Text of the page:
5 Most Popular Posts: February 2020

  • March 3, 2020

We here at the Independent love every piece we run. There are no winners or losers. Seriously, though, here are February’s winners.

5 Most Popular Posts: February 2020

  1. The 2020 Washington Writers Conference. Our keynote speaker — Laura Lippman! — has been announced, our panels are set, the agent roster is filling, and excitement is building for the DC area’s premier writing event, which happens May 8-9 in North Bethesda, MD. Last year’s conference sold out, so don’t wait! Register NOW before the Early-Bird rate expires!

  2. Jennifer Bort Yacovissi’s review of The Book of Delights by Ross Gay. (Algonquin Books). “Even better (or, as the author would say, ‘Delight!’), this is a physically small book that fits nicely in the reader’s hands. Each essay stands satisfyingly on its own, at most six or eight pages, more often two or fewer. All of which goes to say that it’s a book that begs to be carried along, offering insight and delight in whatever slice of time a reader may have. This is flash nonfiction.”

  3. Larry Matthews’ review of The Cost of Loyalty: Dishonesty, Hubris, and Failure in the U.S. Military by Tim Bakken (Bloomsbury Publishing). “Bakken’s basic criticism in this book is that the military has its own culture. He notes that only one percent of the population serves on active duty today, but then claims the military has somehow hijacked the nation into its corruption. He writes that the U.S. military has not ‘won a war in 75 years,’ and makes the mistaken assertion that the military is responsible for getting America into these battles through its hubris and shady influence, ignoring the fact that civilian leaders, not generals, make the decision to go to war.”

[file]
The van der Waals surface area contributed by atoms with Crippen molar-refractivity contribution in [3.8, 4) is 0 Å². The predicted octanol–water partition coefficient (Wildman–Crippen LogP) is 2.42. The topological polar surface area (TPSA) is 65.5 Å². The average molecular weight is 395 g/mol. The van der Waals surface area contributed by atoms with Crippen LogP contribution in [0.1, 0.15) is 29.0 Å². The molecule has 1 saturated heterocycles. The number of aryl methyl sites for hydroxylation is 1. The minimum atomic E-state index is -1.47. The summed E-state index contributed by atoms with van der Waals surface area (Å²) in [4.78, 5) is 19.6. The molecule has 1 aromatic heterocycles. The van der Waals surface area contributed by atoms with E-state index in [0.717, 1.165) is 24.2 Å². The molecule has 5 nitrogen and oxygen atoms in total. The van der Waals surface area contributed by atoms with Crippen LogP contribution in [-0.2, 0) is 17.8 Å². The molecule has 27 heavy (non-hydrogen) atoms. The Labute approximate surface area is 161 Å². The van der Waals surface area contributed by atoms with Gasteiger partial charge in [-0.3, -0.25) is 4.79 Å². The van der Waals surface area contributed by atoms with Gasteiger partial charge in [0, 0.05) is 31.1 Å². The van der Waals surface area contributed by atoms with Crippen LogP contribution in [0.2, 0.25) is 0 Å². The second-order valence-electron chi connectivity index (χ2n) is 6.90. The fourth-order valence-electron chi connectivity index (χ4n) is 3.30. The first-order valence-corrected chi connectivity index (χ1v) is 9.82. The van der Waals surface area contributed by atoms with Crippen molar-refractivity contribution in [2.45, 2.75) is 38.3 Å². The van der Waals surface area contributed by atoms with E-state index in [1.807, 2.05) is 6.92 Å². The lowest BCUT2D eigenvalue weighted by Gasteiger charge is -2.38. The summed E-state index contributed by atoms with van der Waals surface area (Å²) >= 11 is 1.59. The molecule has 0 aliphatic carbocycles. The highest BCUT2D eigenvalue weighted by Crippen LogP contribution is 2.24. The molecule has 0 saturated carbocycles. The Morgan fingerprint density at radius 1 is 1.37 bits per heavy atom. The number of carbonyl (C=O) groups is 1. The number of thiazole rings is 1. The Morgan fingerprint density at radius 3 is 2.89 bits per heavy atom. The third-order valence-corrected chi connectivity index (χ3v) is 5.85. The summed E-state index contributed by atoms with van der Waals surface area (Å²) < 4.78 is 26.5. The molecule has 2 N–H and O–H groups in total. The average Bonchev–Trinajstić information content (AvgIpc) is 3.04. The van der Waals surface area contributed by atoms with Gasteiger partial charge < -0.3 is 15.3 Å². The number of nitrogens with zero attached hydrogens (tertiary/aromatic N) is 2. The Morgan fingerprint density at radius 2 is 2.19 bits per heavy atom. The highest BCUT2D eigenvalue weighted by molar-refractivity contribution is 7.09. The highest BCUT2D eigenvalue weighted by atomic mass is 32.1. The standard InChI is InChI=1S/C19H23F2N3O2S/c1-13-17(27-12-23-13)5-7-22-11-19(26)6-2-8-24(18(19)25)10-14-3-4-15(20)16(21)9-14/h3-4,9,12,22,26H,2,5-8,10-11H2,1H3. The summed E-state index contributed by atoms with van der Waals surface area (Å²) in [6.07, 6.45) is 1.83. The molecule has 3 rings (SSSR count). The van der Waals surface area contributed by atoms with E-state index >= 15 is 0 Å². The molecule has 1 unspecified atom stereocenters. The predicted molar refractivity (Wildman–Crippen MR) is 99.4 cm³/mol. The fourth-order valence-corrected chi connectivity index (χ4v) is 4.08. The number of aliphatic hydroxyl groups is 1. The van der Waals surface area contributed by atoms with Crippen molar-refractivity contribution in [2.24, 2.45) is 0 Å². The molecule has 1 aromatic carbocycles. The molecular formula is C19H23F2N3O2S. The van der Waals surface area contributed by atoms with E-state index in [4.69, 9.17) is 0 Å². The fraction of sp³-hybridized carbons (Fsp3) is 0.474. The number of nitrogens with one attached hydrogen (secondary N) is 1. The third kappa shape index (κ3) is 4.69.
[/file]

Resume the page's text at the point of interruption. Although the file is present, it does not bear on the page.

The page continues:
4. “The Raw Power of Ledger” by Grace Cavalieri. “Jane Hirshfield may balk at the word moral, as it hints too much of spiritual leader; that’s been a burden to her, but one she handles gracefully. In her latest work, Ledger, all Hirshfield wants to do, it seems to me, is say what is of value to her. It’s up to the reader, then, to determine how value is established.”

  5. Kitty Kelley’s review of The Age of Entitlement: America Since the Sixties by Christopher Caldwell (Simon & Schuster). “As a conservative, white, male graduate of Harvard, Caldwell writes to the right, occasionally to the left, and sometimes swerves center as he cites lawsuit after lawsuit to make his points, one of which actually suggests that maybe Southern segregationists were correct all along. His book, which relies on much of the conservative journalism he’s published in the Financial Times, the National Review, and the Weekly Standard, reads like the lamentation of an anguished man who sees his world slowly crumbling beneath him.”

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